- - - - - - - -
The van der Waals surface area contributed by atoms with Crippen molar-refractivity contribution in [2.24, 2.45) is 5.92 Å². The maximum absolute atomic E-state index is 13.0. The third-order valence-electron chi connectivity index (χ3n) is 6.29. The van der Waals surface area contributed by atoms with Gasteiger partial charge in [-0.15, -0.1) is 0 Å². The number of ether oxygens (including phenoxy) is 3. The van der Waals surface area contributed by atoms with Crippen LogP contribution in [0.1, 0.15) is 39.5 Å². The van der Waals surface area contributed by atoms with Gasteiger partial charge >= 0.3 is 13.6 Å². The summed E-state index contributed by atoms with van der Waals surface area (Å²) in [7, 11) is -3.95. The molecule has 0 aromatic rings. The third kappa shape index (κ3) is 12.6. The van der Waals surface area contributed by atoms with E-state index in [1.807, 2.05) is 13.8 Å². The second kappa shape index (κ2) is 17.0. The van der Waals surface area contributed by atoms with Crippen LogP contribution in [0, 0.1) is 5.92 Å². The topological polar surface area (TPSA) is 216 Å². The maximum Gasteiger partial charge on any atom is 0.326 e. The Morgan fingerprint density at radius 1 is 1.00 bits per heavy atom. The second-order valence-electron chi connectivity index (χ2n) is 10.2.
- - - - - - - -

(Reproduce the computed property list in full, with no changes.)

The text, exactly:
The van der Waals surface area contributed by atoms with Crippen molar-refractivity contribution in [2.24, 2.45) is 5.92 Å². The maximum absolute atomic E-state index is 13.0. The third-order valence-electron chi connectivity index (χ3n) is 6.29. The van der Waals surface area contributed by atoms with Gasteiger partial charge in [-0.15, -0.1) is 0 Å². The number of ether oxygens (including phenoxy) is 3. The van der Waals surface area contributed by atoms with Crippen LogP contribution in [0.1, 0.15) is 39.5 Å². The van der Waals surface area contributed by atoms with Gasteiger partial charge >= 0.3 is 13.6 Å². The summed E-state index contributed by atoms with van der Waals surface area (Å²) in [7, 11) is -3.95. The molecule has 0 aromatic rings. The third kappa shape index (κ3) is 12.6. The van der Waals surface area contributed by atoms with E-state index in [1.807, 2.05) is 13.8 Å². The second kappa shape index (κ2) is 17.0. The van der Waals surface area contributed by atoms with Crippen LogP contribution in [0, 0.1) is 5.92 Å². The topological polar surface area (TPSA) is 216 Å². The maximum Gasteiger partial charge on any atom is 0.326 e. The Morgan fingerprint density at radius 1 is 1.00 bits per heavy atom. The second-order valence-electron chi connectivity index (χ2n) is 10.2.